It is pH neutral, so you can use it as a component in potting soil. It helps to improve aeration of your growing medium.

Unlike peat moss which repels water when completely dried, coconut coir is easier to wet.

However, it takes comparatively more time than peat moss to decompose.

  • Unlike peat moss coconut coir is sustainable and economical.
  • You can use coconut coir in hydroponics with added nutrients. Plant roots can quickly absorb nutrients from coco peat than soil mixed.
  • For succulents, you can let the coconut coir soil mix to dry completely. When watered generously, the coir soil mix provides space between soil particles and lock moisture till the succulent roots absorb them.

Cons of Using Coconut Coir

If you’re using only coconut coir to grow succulents, then your plant will eventually die. As, coconut coir is water retentive and may lead to root rotting.

As discussed above, you must add a layer of coconut coir to gritty or any other soil mix.

Plants that are indoors and don’t get enough sunlight may find difficult with coconut coir, again due to water retention.

If your succulent is outside with plenty of indirect sunlight then using coconut coir can actually help them.

For indoor succulents, you must use coconut coir with caution.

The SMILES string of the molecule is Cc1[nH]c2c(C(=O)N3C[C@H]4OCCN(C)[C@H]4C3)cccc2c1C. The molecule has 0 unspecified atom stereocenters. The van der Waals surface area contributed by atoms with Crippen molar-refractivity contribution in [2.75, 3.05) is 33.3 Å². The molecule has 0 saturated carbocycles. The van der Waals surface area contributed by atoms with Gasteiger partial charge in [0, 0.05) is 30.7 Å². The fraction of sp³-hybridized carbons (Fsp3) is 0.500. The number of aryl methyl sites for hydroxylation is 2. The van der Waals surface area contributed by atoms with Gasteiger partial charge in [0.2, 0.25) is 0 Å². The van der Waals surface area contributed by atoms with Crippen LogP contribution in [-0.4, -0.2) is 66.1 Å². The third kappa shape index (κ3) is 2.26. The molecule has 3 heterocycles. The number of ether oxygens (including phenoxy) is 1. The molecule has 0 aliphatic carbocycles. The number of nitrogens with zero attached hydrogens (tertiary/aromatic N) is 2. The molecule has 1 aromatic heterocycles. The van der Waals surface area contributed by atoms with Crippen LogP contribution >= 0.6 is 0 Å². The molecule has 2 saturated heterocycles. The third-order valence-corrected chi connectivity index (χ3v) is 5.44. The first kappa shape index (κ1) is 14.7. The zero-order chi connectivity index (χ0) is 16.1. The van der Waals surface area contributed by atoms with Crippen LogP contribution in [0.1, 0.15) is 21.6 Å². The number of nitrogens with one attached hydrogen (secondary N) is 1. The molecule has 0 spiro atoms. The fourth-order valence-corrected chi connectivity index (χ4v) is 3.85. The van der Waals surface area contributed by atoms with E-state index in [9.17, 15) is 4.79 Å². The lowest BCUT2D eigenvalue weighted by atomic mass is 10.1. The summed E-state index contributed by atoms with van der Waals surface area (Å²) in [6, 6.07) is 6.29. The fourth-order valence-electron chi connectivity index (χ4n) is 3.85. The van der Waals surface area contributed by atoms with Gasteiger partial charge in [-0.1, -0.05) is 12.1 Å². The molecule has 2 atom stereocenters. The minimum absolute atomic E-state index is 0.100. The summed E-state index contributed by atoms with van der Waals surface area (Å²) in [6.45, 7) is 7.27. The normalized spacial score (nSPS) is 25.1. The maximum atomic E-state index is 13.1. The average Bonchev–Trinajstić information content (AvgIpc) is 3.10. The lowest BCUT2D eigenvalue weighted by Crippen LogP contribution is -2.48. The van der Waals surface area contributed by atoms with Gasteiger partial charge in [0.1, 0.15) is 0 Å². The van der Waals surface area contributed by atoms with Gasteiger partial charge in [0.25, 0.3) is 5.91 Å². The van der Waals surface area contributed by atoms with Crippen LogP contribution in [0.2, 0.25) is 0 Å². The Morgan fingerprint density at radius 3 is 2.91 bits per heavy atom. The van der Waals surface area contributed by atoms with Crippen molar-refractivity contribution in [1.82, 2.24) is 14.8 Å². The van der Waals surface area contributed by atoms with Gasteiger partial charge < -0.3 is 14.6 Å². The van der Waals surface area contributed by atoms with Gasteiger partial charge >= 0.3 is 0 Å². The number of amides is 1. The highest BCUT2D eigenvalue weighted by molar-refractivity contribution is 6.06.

So, best way is to make your own potting soil in which you can reduce or increase the ratio of coconut coir according to growing environment.

How to Make Succulent Soil with Coconut Coir?

For adult succulents that are drought tolerant don’t use coconut coir. However, for succulent babies or rescued succulents you can use coconut coir.

Depending on your climatic conditions you must decide whether to use coconut coir in potting soil or not.

If your space is getting enough indirect sunlight and your succulent love moisture, then you can use 1 part of coconut coir in potting mix.

But, remember to let the potting soil dry completely before watering.

If you notice overwatering issues like yellowing of leaves, then you must check potting soil and repot into pumice soil mix if needed.

Only for succulent babies

  • Add 1 part of coconut coir
  • 1 part of garden soil
  • 1 part of sand

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Final Words

While growing succulents it is vital that you choose well-drained soil. When mixed with perlite and soil, coconut coir can provide good aeration to succulent plants.

Best thing about coconut coir is that it can be completely left to bone dry between watering.

Can I use coconut coir for succulents? Yes, you can.

But, consider climatic conditions, plant location and sunlight exposure before watering your succulent.

As overwatering is the major issue with most succulent plants.

Mix garden soil with sand and coconut coir. This homemade potting soil is perfect to grow succulent baby plants.

As adult plants can tolerate drought like situation and they don’t need much water, you must use gritty mix with coconut coir.

Remember this: your potting soil mix should drain fast and a layer of coconut coir will help to rehydrate the plant roots.

For more succulent care read on here.